It proved to be an all-or-nothing three-game trip for the Miami Heat, culminating with Friday night’s 115-90 rout at the hands of the Dallas Mavericks at American Airlines Center.
Monday there was an early 26-point deficit and futile uphill climb in a loss to the Atlanta Hawks.
Wednesday, the Heat pushed to a 20-point first-quarter lead against the New Orleans Pelicans and rolled to their most lopsided victory of the season.
But Friday, it was back to an early double-digit hole and eventually another insurmountable deficit.
In the end, a 1-2 trip, down to 25-22, with a three-game homestand to follow, starting Sunday against the Pelicans.
“There’s some days in this league you’re just not going to play well,” Heat coach Erik Spoelstra said. “There’s some days where you’re just going to get beat. There’s some days you’re just going to get beat convincingly, sometimes. What was disappointing about tonight is it was just a wasted day. We didn’t get better. We don’t have a lot of days to kick down the road like that.”
With Dallas’ Luka Doncic dominant early on the way to 34 points, and with Jimmy Butler stifled by Dallas’ defensive focus on a 12-point night, the Heat ultimately were unable to overcome the Mavericks’ 3-point dominance.
Bam Adebayo added an 18-point, 11-rebound double-double for the Heat, with reserve guard Victor Oladipo closing with 20 points.
The 90 points were the fewest by a Dallas opponent this season.
“We just never were able to have that competitive disposition that we’ve had virtually all season long,” Spoelstra said. “So that’s basically it. I just don’t like as a head coach wasting nights, particularly as we’re trying to gain some rhythm and get our health and get everybody on the same page.”
Five Degrees of Heat from Friday’s game:
1. Early KO: The Heat trailed 31-19 at the end of the first quarter and 60-51 at halftime, after initially going down 16.
The Heat closed within six early in the third, before going into the fourth quarter down 92-67. From there, Dallas pushed its lead to 30, as the starters watched the finish from the bench.
“I don’t think we brought a great motor and level of detail to our offense,” Spoelstra said.
2. Distant view: The Heat were outscored 18-0 by the Mavericks from beyond the arc in the first quarter, 33-6 in the first half, 45-6 through three quarters, ending with a 54-12 deficit.
“It’s just one of those nights, shots weren’t falling,” Heat guard Tyler Herro said. “We didn’t hit any threes for the most part that can really get us in a good groove, in a good rhythm on offense. It was a lot of tough buckets, twos, which are good for us. But we got to generate more threes.”
The Heat entered eighth in the league in 3-point attempts per game, but just 25th in 3-point percentage, closing 4 of 20, their fewest attempts and conversions of the season.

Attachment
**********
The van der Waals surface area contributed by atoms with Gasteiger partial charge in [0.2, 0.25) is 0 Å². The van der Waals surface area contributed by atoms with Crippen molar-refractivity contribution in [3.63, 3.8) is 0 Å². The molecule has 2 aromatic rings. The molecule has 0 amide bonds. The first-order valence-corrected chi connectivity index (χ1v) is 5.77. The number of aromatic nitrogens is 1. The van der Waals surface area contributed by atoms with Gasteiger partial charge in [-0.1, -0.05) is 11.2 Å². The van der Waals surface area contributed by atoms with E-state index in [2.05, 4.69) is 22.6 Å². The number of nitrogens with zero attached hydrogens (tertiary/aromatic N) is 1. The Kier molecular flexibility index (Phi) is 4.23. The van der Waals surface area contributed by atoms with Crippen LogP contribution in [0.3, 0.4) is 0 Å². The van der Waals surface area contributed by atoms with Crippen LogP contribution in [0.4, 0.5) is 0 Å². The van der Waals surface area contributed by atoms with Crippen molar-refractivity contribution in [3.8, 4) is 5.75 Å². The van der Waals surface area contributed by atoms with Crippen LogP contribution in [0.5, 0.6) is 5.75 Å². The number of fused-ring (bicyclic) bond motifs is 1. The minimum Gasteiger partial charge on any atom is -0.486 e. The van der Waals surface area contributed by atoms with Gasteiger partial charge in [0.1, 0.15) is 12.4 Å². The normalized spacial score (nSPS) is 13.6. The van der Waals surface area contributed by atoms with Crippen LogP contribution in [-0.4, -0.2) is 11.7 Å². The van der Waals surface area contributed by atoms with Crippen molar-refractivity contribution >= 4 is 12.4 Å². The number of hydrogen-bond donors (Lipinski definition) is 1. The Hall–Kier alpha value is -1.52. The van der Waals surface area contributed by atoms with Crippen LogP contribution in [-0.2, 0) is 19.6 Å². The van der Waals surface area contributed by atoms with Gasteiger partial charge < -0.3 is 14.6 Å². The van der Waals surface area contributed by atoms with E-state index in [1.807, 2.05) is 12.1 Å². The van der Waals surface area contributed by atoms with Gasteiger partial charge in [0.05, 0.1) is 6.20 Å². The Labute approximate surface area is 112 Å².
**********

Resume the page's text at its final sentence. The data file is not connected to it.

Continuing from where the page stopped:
The Heat’s three 3-point attempts in the first period were their fewest in a quarter this season, the seventh period they had gone without a 3-pointer this season.
The Heat did not convert their first 3-pointer until Gabe Vincent connected with 8:18 left in the second period, after the Heat’s 0-for-4 start.
“It was just one of those nights, man,” Adebayo said. “They did a great job spacing the floor and shooters were making shots.”
3. The Luka factor: Spoelstra quickly dismissed a pregame line of questioning about the Heat holding Doncic to his lowest scoring average of any opponent (20.8).
Doncic then came out and scored 11 points in the first quarter, along with three assists.
“There’s not a coverage in this league or that you can devise that’s going to bother him,” Spoelstra said. “There’s just not.”
Doncic converted his first four 3-pointers, with his third the 850th of his career, adding 12 rebounds and seven assists to his 34 points, the most he has scored in his nine career appearances against the Heat.
“We didn’t do anything to make him burn a calorie or sweat, at all,” Spoelstra said.
4. Building a wall: The Mavericks took a deliberate approach with their defense against Butler, consistently sending a double team while also walling off to the paint.
While Butler was able to bull his way to the foul line on occasion, he never was able to develop an offensive rhythm.
He sat out the fourth quarter, closing 3 of 7 from the field and 6 of 6 from the line, with four rebounds and one assist, part of the Heat’s overall meltdown.
“We required doing things with a much higher motor,” Spoelstra said, “moving the defense a little bit more, getting to second and third actions without missing the moment, and putting the ball on time and target, which we’ve been building a lot of those habits the last several weeks. We just weren’t able to do that tonight.”
5. Stepping up: With the Heat’s early offense otherwise off, Oladipo stepped up with 13 first-half points, at 6 of 7 from the field at a stage the rest of his teammates were 8 of 21. The Heat’s only other bench points in the first half came on Vincent’s 3-pointer.
Outside of Oladipo’s offensive spark that included his 9-of-12 shooting, there arguably was no spark for the Heat from the Heat’s wings, with Herro adding 16 points.
“Just being assertive,” Oladipo said of producing the Heat’s lone 20-point performance, “being aggressive, and getting to the spots I feel comfortable at and trying to get to a high level and compete.”
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